Cyanosis.—As the disease progresses and the right ventricle becomes involved, the patient takes on a cyanotic appearance. At first the lips and fingers become blue, but as compensation gives way, or when the dyspnea is severe, the face becomes puffy and very blue.

Cough.—This is due to the bronchitis, that usually precedes and accompanies the emphysema, being worse in the fall and winter months. Expectoration varies in quantity and consistency, and corresponds to the type of bronchial inflammation. The general health naturally suffers, the patient losing flesh and strength. The temperature is normal or subnormal, while the pulse is feeble, though not much more frequent, save after exertion.

The patient is slightly stooped, and becomes cachectic, owing to cardiac disturbances with congestion of the viscera; there is edema of the feet, though generally dropsy is rare.

Physical Signs.—Inspection reveals the characteristic "barrel-shaped chest," the thorax being rounder than when normal, the antero-posterior diameter being equal and sometimes greater than the transverse. The sternum, scapulae, and clavicles are prominent. The shoulders are drawn forward, and the patient appears stooped. The interspaces of the ribs are widened on inspiration and expiration, and the chest is raised and lowered as though a solid cage, rather than expanded. The respiratory muscles are prominent.

The apex beat disappears, and epigastric pulsation is noticed. In the advanced state the veins of the neck are distended and pulsate.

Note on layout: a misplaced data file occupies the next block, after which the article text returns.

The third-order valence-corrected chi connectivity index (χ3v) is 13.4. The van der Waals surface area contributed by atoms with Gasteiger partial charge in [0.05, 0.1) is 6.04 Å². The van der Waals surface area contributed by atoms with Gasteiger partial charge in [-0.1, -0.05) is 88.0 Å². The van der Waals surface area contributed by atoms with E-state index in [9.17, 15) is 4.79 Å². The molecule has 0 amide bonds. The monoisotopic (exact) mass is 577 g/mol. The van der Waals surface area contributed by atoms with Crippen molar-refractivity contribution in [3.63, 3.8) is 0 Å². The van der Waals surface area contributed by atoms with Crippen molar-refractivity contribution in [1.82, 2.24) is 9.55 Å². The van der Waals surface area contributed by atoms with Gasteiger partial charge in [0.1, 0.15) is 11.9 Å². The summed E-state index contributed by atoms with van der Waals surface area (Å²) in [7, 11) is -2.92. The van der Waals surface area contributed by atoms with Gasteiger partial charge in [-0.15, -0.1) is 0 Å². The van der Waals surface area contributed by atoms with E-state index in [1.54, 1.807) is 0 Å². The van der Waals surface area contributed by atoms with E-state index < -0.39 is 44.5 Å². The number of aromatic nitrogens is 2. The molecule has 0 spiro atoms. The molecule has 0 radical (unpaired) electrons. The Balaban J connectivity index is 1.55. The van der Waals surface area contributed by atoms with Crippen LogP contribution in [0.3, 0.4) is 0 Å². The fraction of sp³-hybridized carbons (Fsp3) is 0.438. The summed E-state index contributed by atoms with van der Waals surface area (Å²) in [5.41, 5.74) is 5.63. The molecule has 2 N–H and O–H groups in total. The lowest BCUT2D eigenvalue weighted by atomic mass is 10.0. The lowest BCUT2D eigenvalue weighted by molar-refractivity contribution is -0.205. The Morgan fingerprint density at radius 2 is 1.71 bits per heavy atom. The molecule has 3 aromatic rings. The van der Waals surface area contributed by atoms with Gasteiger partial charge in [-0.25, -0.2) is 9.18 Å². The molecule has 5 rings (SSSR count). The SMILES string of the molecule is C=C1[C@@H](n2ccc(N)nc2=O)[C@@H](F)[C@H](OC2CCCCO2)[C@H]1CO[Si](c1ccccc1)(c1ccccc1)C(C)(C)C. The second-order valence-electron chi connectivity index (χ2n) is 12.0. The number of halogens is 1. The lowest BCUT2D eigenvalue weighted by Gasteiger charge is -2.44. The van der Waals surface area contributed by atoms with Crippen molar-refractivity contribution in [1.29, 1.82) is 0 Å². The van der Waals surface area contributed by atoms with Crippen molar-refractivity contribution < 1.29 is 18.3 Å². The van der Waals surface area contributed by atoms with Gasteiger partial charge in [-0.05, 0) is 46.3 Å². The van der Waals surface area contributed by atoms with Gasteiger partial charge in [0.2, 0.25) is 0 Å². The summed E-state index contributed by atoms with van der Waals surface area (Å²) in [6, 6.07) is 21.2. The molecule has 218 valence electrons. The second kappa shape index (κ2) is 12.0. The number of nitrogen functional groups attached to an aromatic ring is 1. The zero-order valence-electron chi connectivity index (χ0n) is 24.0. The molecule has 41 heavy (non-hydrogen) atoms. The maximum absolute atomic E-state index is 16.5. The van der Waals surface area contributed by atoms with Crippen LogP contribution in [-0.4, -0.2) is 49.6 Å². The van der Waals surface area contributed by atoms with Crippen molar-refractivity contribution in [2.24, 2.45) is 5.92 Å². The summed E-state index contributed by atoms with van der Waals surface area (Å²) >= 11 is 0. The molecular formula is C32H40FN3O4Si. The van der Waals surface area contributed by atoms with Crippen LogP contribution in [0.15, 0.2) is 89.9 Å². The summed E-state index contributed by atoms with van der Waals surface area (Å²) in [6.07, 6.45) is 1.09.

Palpation reveals a diminished tactile fremitus, a feeble apex beat, which finally disappears, a distinct systolic shock over the ensiform cartilage, due to changes of the right heart, and a marked epigastric pulsation.

Percussion gives a hyper-resonant or tympanitic sound, the usual cardiac dullness disappearing, owing to distention of the lungs; the normal dullness over liver and spleen being much lower, owing to downward displacement.

Auscultation.—The vesicular respiratory murmur is lost, inspiration is short, while respiration is prolonged. When bronchitis is present, the rales peculiar to that affection are noticed. There is a pronounced accentuation of the pulmonary second sound.

Diagnosis.—The diagnosis is comparatively easy, and scarcely can be taken for any other disease. The characteristic "barrel-shaped chest," the absence of the apex beat, the epigastric pulsation, the hyper-resonance of the chest, the dyspnea and cyanotic appearance, are conclusive evidence of emphysema.

Prognosis.—While the patient may live for years, if too great physical exertion is not used, the prognosis is unfavorable, the disease being progressive, finally terminating fatally.

Treatment.—Where possible, the patient should be removed to a dry, equable climate. Any obstruction of the nasal cavities or pharynx by polypi, adenoids, etc., should be removed. The diet should be carefully selected, sugar and starchy foods restricted, and alcoholic beverages prohibited. Such remedies as bryonia, ipecac, lobelia, sticta pul., tartar emetic, and sanguinaria will be useful in relieving the bronchitis.

Cactus, strophanthus, crataegus, digitalis, and other cardiac remedies will be used in the latter stages. Laxatives and diuretics should be used as may be indicated.


The Eclectic Practice of Medicine, 1907, was written by Rolla L. Thomas, M. S., M. D.